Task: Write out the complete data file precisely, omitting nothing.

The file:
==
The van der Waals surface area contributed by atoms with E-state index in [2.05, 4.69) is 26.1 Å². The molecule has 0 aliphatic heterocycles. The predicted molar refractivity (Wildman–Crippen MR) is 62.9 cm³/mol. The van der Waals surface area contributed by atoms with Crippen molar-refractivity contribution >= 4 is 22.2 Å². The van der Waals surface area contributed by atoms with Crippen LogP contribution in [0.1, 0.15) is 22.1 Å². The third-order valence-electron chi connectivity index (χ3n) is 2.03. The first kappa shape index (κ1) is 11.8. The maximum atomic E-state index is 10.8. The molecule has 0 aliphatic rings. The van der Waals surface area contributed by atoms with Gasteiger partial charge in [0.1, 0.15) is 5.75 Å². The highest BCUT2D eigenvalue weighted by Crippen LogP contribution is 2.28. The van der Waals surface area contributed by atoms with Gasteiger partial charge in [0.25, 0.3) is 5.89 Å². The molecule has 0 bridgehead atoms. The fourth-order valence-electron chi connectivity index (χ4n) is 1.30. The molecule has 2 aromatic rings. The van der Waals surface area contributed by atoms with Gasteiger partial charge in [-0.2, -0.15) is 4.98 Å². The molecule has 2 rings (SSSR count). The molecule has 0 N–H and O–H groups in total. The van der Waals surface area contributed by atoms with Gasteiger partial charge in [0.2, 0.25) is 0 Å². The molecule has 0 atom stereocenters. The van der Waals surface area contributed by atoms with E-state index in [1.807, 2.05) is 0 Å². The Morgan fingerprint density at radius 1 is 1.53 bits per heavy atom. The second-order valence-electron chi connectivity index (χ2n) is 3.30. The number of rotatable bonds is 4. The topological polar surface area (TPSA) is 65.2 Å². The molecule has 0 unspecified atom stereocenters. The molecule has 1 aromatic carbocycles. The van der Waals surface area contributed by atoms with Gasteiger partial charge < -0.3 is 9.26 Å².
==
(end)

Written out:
The van der Waals surface area contributed by atoms with E-state index in [2.05, 4.69) is 26.1 Å². The molecule has 0 aliphatic heterocycles. The predicted molar refractivity (Wildman–Crippen MR) is 62.9 cm³/mol. The van der Waals surface area contributed by atoms with Crippen molar-refractivity contribution >= 4 is 22.2 Å². The van der Waals surface area contributed by atoms with Crippen LogP contribution in [0.1, 0.15) is 22.1 Å². The third-order valence-electron chi connectivity index (χ3n) is 2.03. The first kappa shape index (κ1) is 11.8. The maximum atomic E-state index is 10.8. The molecule has 0 aliphatic rings. The van der Waals surface area contributed by atoms with Gasteiger partial charge in [0.1, 0.15) is 5.75 Å². The highest BCUT2D eigenvalue weighted by Crippen LogP contribution is 2.28. The van der Waals surface area contributed by atoms with Gasteiger partial charge in [0.25, 0.3) is 5.89 Å². The molecule has 0 bridgehead atoms. The fourth-order valence-electron chi connectivity index (χ4n) is 1.30. The molecule has 2 aromatic rings. The van der Waals surface area contributed by atoms with Gasteiger partial charge in [-0.2, -0.15) is 4.98 Å². The molecule has 2 rings (SSSR count). The molecule has 0 N–H and O–H groups in total. The van der Waals surface area contributed by atoms with Gasteiger partial charge in [0.2, 0.25) is 0 Å². The molecule has 0 atom stereocenters. The van der Waals surface area contributed by atoms with E-state index in [1.807, 2.05) is 0 Å². The Morgan fingerprint density at radius 1 is 1.53 bits per heavy atom. The second-order valence-electron chi connectivity index (χ2n) is 3.30. The number of rotatable bonds is 4. The topological polar surface area (TPSA) is 65.2 Å². The molecule has 0 unspecified atom stereocenters. The molecule has 1 aromatic carbocycles. The van der Waals surface area contributed by atoms with Gasteiger partial charge < -0.3 is 9.26 Å².